Volume 36 - Article 1 | Pages 1-40

Socioeconomic and cultural differentials in mortality in a late 19th century urban setting: A linked records study from Tartu, Estonia, 1897-1900

By Hannaliis Jaadla, Allan Puur, Kaja Rahu

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Date received:21 Mar 2016
Date published:03 Jan 2017
Word count:9910
Keywords:education, linked records study, mortality, Poisson regression, socio-economic status
DOI:10.4054/DemRes.2017.36.1
 

Abstract

Background: An expanding literature documents historical linkages between socioeconomic and cultural disparities and survival. The evidence originates mainly from studies of Western Europe and North America, but we know less about the history of mortality differentials in other regions.

Objective: This study estimates the mortality level among the Lutheran population of Tartu (1897-1900) and examines its associations with socioeconomic status and ethnicity/language.

Methods: The analysis draws on parish registers, which have been linked to data from the first Russian Imperial census in 1897. In order to investigate the association between the characteristics of the population and mortality risks, Poisson regression models are estimated.

Results: The results show significant inequalities in mortality associated with socioeconomic status. In addition to upper-level non-manual workers, domestic servants were found to have reduced death risks, while small entrepreneurs displayed elevated risks. Surprisingly, the adult mortality advantage associated with upper-level non-manual jobs and advanced education was driven by women. Men in the upper strata of society exhibited no substantial advantage, but a lack of elementary education implied a mortality disadvantage for working-age men. The effect of education did not disappear with the inclusion of occupation and other controls in the models. The analysis revealed no significant difference between ethnic/language groups.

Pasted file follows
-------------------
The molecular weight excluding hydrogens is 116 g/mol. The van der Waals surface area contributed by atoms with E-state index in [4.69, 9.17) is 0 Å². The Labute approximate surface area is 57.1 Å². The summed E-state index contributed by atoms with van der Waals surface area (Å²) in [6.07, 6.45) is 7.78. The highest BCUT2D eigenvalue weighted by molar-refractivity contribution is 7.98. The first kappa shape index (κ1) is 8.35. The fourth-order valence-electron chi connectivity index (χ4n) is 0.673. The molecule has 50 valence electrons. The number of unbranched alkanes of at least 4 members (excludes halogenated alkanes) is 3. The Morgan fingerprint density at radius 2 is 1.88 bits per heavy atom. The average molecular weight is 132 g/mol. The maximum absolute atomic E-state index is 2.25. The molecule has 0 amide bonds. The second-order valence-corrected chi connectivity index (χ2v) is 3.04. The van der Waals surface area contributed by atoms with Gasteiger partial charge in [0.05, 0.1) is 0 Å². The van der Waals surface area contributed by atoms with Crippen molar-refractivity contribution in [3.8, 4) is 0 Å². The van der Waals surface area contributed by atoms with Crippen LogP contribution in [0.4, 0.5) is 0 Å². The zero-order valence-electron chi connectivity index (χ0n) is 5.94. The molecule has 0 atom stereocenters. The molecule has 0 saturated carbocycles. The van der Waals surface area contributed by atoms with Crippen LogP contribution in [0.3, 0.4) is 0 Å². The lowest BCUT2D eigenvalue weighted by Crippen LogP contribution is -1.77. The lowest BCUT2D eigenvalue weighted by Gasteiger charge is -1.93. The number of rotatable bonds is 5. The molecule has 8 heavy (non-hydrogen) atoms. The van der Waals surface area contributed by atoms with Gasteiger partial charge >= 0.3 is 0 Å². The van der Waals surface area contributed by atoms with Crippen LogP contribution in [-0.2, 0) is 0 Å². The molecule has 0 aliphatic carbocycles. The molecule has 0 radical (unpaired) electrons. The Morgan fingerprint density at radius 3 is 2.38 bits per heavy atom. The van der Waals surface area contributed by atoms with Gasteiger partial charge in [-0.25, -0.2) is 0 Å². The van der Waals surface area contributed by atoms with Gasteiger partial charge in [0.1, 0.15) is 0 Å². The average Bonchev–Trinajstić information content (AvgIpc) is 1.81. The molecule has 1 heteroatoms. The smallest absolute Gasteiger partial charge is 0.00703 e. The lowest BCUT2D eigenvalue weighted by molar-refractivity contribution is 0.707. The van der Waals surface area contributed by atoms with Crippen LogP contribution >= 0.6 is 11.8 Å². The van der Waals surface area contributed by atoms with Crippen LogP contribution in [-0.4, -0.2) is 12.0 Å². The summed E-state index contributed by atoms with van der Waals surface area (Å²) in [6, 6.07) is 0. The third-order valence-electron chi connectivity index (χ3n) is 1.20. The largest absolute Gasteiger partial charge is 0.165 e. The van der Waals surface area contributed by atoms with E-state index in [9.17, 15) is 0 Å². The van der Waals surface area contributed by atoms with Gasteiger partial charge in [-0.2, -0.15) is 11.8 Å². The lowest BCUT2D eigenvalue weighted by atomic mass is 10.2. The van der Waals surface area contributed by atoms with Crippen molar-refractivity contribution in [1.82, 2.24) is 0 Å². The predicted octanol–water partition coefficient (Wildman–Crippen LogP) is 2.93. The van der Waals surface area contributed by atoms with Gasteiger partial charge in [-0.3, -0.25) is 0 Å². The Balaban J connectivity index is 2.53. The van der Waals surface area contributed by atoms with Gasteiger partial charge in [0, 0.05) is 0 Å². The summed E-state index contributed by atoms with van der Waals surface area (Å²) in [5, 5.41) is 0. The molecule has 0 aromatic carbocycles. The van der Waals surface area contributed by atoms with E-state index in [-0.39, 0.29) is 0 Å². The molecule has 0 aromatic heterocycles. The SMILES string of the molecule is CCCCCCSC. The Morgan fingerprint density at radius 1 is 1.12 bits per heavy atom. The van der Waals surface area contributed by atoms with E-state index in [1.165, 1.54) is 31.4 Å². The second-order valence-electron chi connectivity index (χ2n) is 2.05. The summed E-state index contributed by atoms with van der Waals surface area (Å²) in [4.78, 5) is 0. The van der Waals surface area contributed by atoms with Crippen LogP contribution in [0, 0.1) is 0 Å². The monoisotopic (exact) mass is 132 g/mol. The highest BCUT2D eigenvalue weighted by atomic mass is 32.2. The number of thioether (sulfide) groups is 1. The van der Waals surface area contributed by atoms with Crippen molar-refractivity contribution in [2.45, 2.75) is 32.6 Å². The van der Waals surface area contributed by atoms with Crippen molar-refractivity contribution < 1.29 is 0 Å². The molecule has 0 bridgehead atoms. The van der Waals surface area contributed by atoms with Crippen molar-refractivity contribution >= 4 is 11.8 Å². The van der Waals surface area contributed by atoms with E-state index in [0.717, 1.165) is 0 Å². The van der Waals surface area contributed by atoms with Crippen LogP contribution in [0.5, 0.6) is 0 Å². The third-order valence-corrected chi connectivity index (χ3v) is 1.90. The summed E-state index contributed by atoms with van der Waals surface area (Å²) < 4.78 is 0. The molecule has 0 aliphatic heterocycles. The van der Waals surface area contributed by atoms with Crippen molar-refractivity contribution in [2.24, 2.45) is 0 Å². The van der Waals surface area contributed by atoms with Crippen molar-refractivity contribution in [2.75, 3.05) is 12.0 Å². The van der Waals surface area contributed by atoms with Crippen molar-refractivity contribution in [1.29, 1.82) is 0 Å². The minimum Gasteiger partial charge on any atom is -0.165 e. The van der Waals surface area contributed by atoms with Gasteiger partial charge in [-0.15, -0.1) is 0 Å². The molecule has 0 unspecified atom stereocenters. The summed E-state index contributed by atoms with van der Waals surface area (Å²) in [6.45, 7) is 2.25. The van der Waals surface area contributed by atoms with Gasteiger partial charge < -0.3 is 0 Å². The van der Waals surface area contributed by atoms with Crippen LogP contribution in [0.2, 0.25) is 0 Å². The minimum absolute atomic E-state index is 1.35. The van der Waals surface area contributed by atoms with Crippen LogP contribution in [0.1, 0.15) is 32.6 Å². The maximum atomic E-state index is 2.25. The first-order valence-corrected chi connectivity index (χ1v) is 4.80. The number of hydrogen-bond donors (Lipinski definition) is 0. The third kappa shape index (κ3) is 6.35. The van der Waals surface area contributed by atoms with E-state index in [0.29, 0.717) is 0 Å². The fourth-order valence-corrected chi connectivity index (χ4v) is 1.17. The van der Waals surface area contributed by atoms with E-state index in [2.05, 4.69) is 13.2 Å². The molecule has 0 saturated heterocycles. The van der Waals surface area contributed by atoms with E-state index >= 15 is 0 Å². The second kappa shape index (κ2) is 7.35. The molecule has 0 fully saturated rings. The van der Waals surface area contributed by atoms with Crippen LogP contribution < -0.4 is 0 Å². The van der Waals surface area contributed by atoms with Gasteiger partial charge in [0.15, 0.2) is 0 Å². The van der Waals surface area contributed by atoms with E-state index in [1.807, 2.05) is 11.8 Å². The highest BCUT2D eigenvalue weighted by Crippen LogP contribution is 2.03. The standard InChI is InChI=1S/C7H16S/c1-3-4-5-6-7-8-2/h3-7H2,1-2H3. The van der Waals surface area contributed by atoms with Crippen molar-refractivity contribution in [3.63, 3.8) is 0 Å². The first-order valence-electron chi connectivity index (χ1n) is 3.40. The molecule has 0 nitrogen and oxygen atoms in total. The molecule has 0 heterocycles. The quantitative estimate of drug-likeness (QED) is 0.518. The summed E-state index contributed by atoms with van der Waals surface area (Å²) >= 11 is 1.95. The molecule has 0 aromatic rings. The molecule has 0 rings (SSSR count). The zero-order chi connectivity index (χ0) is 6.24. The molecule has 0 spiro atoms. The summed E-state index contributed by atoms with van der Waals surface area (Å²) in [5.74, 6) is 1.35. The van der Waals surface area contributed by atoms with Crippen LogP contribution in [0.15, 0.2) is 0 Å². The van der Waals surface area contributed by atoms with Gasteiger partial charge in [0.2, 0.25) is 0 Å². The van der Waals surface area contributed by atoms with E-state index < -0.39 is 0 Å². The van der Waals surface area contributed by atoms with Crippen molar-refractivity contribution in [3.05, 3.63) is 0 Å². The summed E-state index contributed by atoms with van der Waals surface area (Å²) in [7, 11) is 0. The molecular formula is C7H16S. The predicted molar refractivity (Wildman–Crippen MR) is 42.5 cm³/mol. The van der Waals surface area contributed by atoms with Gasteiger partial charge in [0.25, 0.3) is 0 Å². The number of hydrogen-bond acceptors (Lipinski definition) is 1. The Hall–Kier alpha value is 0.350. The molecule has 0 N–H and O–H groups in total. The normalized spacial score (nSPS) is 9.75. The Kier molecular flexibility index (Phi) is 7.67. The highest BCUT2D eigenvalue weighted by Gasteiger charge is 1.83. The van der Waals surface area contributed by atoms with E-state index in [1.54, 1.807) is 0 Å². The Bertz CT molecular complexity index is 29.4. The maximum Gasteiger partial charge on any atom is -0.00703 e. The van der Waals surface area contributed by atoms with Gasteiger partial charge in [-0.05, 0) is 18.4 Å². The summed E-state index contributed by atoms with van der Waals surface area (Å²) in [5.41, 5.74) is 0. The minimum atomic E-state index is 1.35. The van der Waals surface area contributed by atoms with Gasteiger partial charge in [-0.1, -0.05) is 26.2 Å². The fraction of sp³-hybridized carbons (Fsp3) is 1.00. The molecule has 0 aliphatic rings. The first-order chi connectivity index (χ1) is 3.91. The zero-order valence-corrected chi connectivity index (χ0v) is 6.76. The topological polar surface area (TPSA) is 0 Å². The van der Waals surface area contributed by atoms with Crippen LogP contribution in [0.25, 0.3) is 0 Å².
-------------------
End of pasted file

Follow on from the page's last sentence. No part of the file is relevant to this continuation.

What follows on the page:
Conclusions: The observed differentials can be seen as manifestations of a divide between forerunners of and laggards in the secular trend towards longer life expectancy. The study makes a case for a comprehensive approach to examining mortality differentials that pays equal attention to the effects of the individual characteristics of men and women.

Contribution: The study contributes to the literature by focusing on an Eastern European context and examining mortality differences associated with occupational group as well as education, which has seldom been done in 19th century settings.

Author's Affiliation

Hannaliis Jaadla - University of Cambridge, United Kingdom [Email]
Allan Puur - Tallinna Ülikool, Estonia [Email]
Kaja Rahu - Tervise Arengu Instituut (National Institute for Health Development), Estonia [Email]

Other articles by the same author/authors in Demographic Research

» Childbearing among first- and second-generation Russians in Estonia against the background of the sending and host countries
Volume 36 - Article 41

» Partnership dynamics among migrants and their descendants in Estonia
Volume 32 - Article 56

» Varying association between education and second births in Europe: Comparative analysis based on the EU-SILC data
Volume 31 - Article 27

» Jobs, careers, and becoming a parent under state socialist and market conditions: Evidence from Estonia 1971-2006
Volume 30 - Article 64

» Intergenerational family constellations in contemporary Europe: Evidence from the Generations and Gender Survey
Volume 25 - Article 4

» Effects of education on second births before and after societal transition: Evidence from the Estonian GGS
Volume 22 - Article 28

» Reconciling studies of men’s gender attitudes and fertility: Response to Westoff and Higgins
Volume 22 - Article 8

» Men's childbearing desires and views of the male role in Europe at the dawn of the 21st century
Volume 19 - Article 56

» First union formation in Estonia, Latvia and Lithuania: patterns across countries and gender
Volume 17 - Article 10

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